Tuesday, March 6, 2012

Definition of Done - 10 Commandments

At the development team level every team needs to have a definition of DONE which everyone needs to abide by. When someone says a task is "done" before checking in code the following points should be met for it to be really done:

10 Commandments of DONE:

1. Though shalt follow use cases, user stories or other requirement document
2. Though shalt use follow editorial document for any content ( content is the king)
3. Though shalt follow design
4. Though shalt comment your code
5. Though shalt follow naming conventions and coding guidelines
6. Though shalt unit test
7. Though shalt get your code reviewed
8. Though shalt properly test your code’s functionality. Though shalt really not wait for only QA’s to test for you
9. Though shalt consider performance and security while coding
10. Though shalt attach your code to proper work item and add comments while checking in


1. The code is providing functionality as documented in requirement documents like use cases, change requests, user stories etc.
2. If there is any content/text to be displayed it need to be properly added especially if your site is multilingual make sure you add all resource keys.
3. The code is following the approved design for the module/project.
4. The code is properly commented if required. Some methods, classes are self-explanatory. Commenting just for the sake of it is not required.
5. The naming conventions and coding guidelines are followed.
6. A minimum accepted level of unit/integration testing is there.
7. Code is reviewed by another member in your team. This also lets people explore each other's code and can provide support if required (a member leaving the team, absence etc.) It’s also a great learning process.
8. Do at least some basic testing. It is not just QA's job to properly test functionality. Developers should test their code with all possible scenarios etc. before checking in. Also if the code touches or modifies existing functionality a minimum regression testing should be done. This would avoid lot of back and forth between development and QA team and save us lot of time.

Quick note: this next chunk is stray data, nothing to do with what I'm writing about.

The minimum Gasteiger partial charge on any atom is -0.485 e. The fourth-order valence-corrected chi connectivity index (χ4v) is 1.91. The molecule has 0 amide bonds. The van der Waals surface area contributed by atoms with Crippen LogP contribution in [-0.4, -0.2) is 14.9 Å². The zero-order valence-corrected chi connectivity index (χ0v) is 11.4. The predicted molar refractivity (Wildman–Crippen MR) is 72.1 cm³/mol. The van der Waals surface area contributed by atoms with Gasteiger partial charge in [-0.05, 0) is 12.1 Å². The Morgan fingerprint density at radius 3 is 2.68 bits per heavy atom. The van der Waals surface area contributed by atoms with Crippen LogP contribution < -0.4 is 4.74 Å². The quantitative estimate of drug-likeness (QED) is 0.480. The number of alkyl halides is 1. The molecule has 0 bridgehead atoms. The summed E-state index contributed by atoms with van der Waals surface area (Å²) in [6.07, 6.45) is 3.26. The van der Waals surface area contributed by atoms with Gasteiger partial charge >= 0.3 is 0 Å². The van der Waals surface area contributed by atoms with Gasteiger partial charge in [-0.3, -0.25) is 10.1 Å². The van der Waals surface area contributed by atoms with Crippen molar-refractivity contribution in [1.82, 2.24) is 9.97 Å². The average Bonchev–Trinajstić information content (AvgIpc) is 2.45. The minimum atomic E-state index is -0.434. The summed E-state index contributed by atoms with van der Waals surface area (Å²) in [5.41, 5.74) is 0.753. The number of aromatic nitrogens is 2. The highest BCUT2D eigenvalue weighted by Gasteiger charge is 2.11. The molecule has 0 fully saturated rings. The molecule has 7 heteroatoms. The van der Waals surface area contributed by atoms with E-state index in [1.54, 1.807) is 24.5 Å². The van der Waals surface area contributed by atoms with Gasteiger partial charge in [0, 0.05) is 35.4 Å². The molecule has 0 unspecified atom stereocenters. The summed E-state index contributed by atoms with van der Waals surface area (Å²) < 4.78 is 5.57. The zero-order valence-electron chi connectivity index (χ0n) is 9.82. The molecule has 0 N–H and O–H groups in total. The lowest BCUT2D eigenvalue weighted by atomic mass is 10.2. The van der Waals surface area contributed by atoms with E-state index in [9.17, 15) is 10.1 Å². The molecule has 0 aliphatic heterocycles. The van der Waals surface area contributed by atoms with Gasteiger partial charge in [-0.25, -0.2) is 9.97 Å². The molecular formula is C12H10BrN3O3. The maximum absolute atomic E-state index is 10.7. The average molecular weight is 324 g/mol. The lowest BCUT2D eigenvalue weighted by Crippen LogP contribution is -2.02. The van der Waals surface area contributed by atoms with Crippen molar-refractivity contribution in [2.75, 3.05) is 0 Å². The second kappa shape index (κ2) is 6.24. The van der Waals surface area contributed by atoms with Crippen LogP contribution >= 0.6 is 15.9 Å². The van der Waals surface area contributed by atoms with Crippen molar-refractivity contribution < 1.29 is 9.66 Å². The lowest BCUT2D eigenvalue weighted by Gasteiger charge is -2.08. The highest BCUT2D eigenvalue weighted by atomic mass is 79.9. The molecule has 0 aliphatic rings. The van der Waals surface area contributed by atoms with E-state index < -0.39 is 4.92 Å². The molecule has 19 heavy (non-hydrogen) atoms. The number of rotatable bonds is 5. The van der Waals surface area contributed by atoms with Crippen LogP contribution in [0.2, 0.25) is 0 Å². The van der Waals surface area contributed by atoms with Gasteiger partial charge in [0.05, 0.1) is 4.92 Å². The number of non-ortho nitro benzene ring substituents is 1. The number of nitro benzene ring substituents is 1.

9. Performance and security is not something to be pushed at the end and should be considered during development and code review.
10. While checking in attach it to the proper work item and add comments while checking in.

Disable copy paste in an input field

Needed to disable copy, paste in an input field and tried different javascript solutions. It worked on most of the browsers except some versions of IE. After spending sometime with custom java script I gave up and rather tried the following tags in markup which worked in all modern browsers:

<input id="myInput" onCopy="return false" onDrag="return false" onDrop="return false" onPaste="return false" autocomplete=off type="text"/>

More information on these events can be found http://developer.practicalecommerce.com/articles/1906-JavaScript-s-Copy-and-Paste-Events.

Disable div contents with javascript

It is a common requirement to disable ( not hide) div contents on client side depending on certain logic. For example if you have inputs like radio buttons in a div and you want to disable all of them within the given div, you can disable the div to disable selection of any element inside the div.

One way to achieve this via java script is to use the disable attribute.

$('div#myDiv').attr("disabled", 'disabled');

This works in all browsers except firefox. After trying different ways to do it I finally wrote a small script that iterates through your container element (div in this case) and disables them. This works in all browsers.


$(this).attr("disabled", 'disabled');